It is no surprise, then, that there have been calls for reform, including from the World Health Organization, UNAIDS, the UN Development Programme, and the UN human rights agency,15 as well as non-governmental organisations,16 former heads of state,10 UK parliamentarians,17 some law enforcers, and medical journals.

At a UN general assembly in April, many countries asked for health and human rights to be prioritised over punitive responses.

Many countries have removed criminal penalties for personal drug possession. Portugal replaced criminal sanctions for drug use with civil penalties and health interventions 15 years ago.10 The UK Psychoactive Substances Act 2016 criminalises importation, production, and sale but not use of these substances.

Jurisdictions such as Canada, Uruguay, and several US states, now including California, and have gone further, to allow regulated non-medical cannabis markets, retaking control of supply from organised crime. The Netherlands has tolerated regulated cannabis sales for decades.

Of course, drug use without medical indication has particular risks, and harmful substances should not be available without restriction. Tough enforcement of prohibition surely reduces drug use but at what cost? Jurisdictions with low drug use—for cultural reasons perhaps—have less impetus for change. But where harms are higher there is an imperative to investigate more effective alternatives to criminalisation of drug use and supply.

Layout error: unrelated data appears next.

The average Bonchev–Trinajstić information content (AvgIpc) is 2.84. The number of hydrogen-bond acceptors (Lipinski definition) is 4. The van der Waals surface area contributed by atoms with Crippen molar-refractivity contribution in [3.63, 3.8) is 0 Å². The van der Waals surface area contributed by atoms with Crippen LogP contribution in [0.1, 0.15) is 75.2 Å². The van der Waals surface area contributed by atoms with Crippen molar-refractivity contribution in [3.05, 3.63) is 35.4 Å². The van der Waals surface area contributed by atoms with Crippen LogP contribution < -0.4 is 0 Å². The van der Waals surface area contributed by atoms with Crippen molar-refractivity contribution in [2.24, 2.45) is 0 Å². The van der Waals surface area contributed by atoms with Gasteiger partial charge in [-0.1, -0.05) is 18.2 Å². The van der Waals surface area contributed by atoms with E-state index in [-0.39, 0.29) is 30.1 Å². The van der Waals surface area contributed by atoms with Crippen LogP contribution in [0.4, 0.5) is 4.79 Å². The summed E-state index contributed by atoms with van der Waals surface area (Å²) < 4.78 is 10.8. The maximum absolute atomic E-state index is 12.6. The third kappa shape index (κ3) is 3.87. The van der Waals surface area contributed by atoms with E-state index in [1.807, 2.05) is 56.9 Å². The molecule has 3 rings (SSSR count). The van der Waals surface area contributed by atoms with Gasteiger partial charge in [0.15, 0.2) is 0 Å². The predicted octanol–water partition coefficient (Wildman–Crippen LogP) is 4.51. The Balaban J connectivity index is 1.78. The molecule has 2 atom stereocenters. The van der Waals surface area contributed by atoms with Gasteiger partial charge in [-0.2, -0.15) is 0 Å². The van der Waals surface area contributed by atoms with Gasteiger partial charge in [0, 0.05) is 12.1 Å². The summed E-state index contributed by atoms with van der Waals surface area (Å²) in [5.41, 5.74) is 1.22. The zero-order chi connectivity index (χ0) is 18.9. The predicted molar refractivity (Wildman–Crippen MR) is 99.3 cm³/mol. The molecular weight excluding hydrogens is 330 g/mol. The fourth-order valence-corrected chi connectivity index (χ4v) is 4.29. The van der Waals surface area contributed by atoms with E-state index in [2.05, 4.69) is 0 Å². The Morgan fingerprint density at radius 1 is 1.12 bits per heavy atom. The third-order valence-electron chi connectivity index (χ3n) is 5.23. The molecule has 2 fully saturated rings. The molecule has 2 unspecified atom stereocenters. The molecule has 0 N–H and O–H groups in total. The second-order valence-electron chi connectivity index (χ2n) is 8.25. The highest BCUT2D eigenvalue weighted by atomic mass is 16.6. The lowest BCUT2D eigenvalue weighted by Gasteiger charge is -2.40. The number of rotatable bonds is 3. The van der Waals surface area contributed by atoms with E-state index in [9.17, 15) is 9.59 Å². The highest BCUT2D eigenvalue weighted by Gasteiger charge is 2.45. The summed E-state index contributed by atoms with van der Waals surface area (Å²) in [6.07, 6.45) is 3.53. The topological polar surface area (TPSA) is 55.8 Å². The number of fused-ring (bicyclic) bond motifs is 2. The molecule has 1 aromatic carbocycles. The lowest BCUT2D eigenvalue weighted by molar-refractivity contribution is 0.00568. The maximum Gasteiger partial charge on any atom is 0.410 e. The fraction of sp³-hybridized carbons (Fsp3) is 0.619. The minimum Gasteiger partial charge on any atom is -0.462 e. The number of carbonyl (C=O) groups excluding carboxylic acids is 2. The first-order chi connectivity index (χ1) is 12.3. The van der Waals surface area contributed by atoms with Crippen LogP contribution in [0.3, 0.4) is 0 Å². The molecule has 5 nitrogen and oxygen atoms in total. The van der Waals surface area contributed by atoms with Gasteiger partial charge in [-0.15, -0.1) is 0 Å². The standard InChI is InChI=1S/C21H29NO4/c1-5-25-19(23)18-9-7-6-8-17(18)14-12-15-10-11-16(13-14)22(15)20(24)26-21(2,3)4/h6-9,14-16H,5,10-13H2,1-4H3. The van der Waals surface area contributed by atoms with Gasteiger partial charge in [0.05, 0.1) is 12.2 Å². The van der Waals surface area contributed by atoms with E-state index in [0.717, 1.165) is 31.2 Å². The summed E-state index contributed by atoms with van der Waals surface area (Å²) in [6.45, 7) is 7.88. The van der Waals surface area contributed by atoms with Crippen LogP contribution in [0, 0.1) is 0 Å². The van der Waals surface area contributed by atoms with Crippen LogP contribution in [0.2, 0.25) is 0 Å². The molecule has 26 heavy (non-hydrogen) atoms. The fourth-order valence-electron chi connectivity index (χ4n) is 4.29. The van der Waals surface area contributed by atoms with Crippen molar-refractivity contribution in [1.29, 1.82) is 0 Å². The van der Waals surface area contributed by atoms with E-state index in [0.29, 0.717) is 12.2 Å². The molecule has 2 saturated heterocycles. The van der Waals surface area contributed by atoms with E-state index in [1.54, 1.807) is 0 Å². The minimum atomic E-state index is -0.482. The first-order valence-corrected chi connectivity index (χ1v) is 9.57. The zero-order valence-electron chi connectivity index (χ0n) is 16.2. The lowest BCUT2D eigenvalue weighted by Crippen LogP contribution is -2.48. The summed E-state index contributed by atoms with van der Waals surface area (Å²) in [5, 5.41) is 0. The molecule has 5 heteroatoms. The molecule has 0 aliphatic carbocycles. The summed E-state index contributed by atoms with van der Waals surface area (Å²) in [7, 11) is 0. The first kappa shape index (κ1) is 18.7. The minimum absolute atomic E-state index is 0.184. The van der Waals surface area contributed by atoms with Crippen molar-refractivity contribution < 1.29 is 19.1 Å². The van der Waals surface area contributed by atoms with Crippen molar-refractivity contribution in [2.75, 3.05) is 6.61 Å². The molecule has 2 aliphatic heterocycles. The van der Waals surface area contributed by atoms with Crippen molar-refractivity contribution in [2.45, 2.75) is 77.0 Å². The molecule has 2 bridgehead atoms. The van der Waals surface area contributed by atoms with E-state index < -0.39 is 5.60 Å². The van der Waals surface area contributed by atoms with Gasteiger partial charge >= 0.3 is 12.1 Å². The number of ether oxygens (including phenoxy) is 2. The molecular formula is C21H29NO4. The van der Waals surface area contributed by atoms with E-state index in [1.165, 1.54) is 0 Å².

This year a thorough review of the international evidence concluded that governments should decriminalise minor drug offences, strengthen health and social sector approaches, move cautiously towards regulated drug markets where possible, and scientifically evaluate the outcomes to build pragmatic and rational policy.1

Prescription drugs, alcohol, and tobacco provide lessons to inform models of regulation.18 Different drugs with different harms in different contexts may need different approaches. And any change must be supported by investment in evidence based education, counselling, and treatment services to deter drug use and increase safety among users.

Health should be at the centre of this debate and so, therefore, should healthcare professionals. Doctors are trusted and influential and can bring a rational and humane dimension to ideology and populist rhetoric about being tough on crime.

Some doctors’ organisations have called loudly for change, including International Doctors for Healthier Drug Policies and the UK Royal Society for Public Health and the Faculty of Public Health.19 Recent BMA policy is for the Department of Health to take responsibility for UK drug policy and for “legislative change” to prioritise treatment over punishment of drug users.20 But such calls are far from universal—and far from loud enough.

Doctors and their leaders have ethical responsibilities to champion individual and public health, human rights, and dignity and to speak out where health and humanity are being systemically degraded. Change is coming, and doctors should use their authority to lead calls for pragmatic reform informed by science and ethics.